Last fall I attended a symposium on service at the New York Public Library. I was initially interested in the symposium because it featured Paco Underhill, author of Why We Buy (more on that in another entry down the road). I read extensively in the library literature but I also try to read outside our field for concepts and ideas which should inform how we approach our work. Underhill was great but one of the other speakers at the symposium, Danny Meyer (very successful owner of a series of restaurants in New York), was even more compelling. Danny spoke about his philosophy of hospitality. Attendees also received a signed copy of his book – Setting the Table – which I just finished reading.
So what does all this have to do with libraries? Well, it has me thinking a great deal about service and how we deliver high quality, hospitable service to our students, faculty, staff and community. Here’s an excerpt that I think is applicable as well to library faculty and staff regardless of the unit in which we work – after all, we all have customers or patrons – some are simply internal rather than external.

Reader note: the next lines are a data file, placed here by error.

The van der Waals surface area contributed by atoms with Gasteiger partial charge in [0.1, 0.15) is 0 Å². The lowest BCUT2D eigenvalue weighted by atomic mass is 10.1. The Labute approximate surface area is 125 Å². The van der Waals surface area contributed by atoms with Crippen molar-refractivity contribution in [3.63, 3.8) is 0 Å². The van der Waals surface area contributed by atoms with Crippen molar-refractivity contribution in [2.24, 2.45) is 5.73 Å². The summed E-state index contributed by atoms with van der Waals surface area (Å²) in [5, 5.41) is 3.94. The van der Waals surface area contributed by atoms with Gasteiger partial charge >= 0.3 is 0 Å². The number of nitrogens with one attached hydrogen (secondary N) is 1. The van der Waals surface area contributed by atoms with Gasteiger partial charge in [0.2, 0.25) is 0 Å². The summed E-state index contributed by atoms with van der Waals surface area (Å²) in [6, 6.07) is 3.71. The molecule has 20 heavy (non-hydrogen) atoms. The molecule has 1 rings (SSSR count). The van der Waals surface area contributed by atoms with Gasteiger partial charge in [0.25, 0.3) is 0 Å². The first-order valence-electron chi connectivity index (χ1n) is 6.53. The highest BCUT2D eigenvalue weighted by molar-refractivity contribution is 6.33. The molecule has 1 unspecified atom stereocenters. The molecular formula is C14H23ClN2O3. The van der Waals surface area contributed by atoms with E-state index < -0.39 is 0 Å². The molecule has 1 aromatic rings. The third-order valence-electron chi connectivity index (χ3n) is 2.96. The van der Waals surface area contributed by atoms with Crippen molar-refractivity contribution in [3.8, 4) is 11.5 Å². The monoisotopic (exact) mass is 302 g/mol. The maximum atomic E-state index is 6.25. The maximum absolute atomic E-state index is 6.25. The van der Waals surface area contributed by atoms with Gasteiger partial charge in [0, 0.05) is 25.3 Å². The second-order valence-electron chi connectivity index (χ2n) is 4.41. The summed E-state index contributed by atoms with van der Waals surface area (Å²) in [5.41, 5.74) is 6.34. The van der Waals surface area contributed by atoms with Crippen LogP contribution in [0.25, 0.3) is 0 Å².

“Hospitality starts with the genuine enjoyment of doing something well for the purpose of bringing pleasure to other people. Whether that’s an attitude, a behavior, or an innate trait, it should become a primary motivation for coming to work every day. We strive to treat our guests the way we would want to be treated. The golden rule remains as fresh and meaningful as ever; and beyond how well it serves people in their lives, it may also be the most potent business strategy ever devised. In business, as in life, you get what you give. We try to apply a humanitarian viewpoint to every business challenge, to find creative, gracious solutions and reassure our guests that we are solidly on their side.” (p. 244)
Meyer goes on to talk about agents versus gatekeepers, a concept that I’ve also heard articulated as “how to say yes.” An agent makes things happen for people; a gatekeeper sets up barriers to keep people out.
Across our libraries and library departments, we have employees who are the first point of contact with our students, faculty, staff, and fellow library colleagues. We have the opportunity to improve our engagement with those constituencies one transaction at a time. Ask yourself after every transaction – did I present myself as an agent or a gatekeeper? “The true test of a win-win dialogue with an agent is that … [the patron] leaves the call convinced that we tried.”
Danny Meyer’s Setting the Table is a great read. It includes very interesting anecdotes about the restaurant business particularly in New York City.
(Danny Meyer. Setting the Table: The Transforming Power of Hospitality in Business. New York : HarperCollinsPublishers, ©2006)